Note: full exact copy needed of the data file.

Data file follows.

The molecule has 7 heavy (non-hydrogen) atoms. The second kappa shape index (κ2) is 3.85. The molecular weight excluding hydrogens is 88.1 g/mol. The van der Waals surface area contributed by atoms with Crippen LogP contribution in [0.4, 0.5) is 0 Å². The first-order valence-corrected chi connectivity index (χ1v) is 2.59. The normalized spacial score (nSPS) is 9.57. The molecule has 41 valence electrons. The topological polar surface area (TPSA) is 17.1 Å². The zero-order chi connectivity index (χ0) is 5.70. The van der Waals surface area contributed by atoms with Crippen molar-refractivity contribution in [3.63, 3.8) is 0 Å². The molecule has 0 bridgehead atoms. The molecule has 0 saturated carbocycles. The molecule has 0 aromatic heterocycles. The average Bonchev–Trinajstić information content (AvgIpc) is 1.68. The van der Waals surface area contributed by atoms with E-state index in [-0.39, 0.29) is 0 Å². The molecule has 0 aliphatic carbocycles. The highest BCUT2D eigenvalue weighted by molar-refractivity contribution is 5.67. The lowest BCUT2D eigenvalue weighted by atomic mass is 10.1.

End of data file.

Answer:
The molecule has 7 heavy (non-hydrogen) atoms. The second kappa shape index (κ2) is 3.85. The molecular weight excluding hydrogens is 88.1 g/mol. The van der Waals surface area contributed by atoms with Crippen LogP contribution in [0.4, 0.5) is 0 Å². The first-order valence-corrected chi connectivity index (χ1v) is 2.59. The normalized spacial score (nSPS) is 9.57. The molecule has 41 valence electrons. The topological polar surface area (TPSA) is 17.1 Å². The zero-order chi connectivity index (χ0) is 5.70. The van der Waals surface area contributed by atoms with Crippen molar-refractivity contribution in [3.63, 3.8) is 0 Å². The molecule has 0 bridgehead atoms. The molecule has 0 saturated carbocycles. The molecule has 0 aromatic heterocycles. The average Bonchev–Trinajstić information content (AvgIpc) is 1.68. The van der Waals surface area contributed by atoms with E-state index in [-0.39, 0.29) is 0 Å². The molecule has 0 aliphatic carbocycles. The highest BCUT2D eigenvalue weighted by molar-refractivity contribution is 5.67. The lowest BCUT2D eigenvalue weighted by atomic mass is 10.1.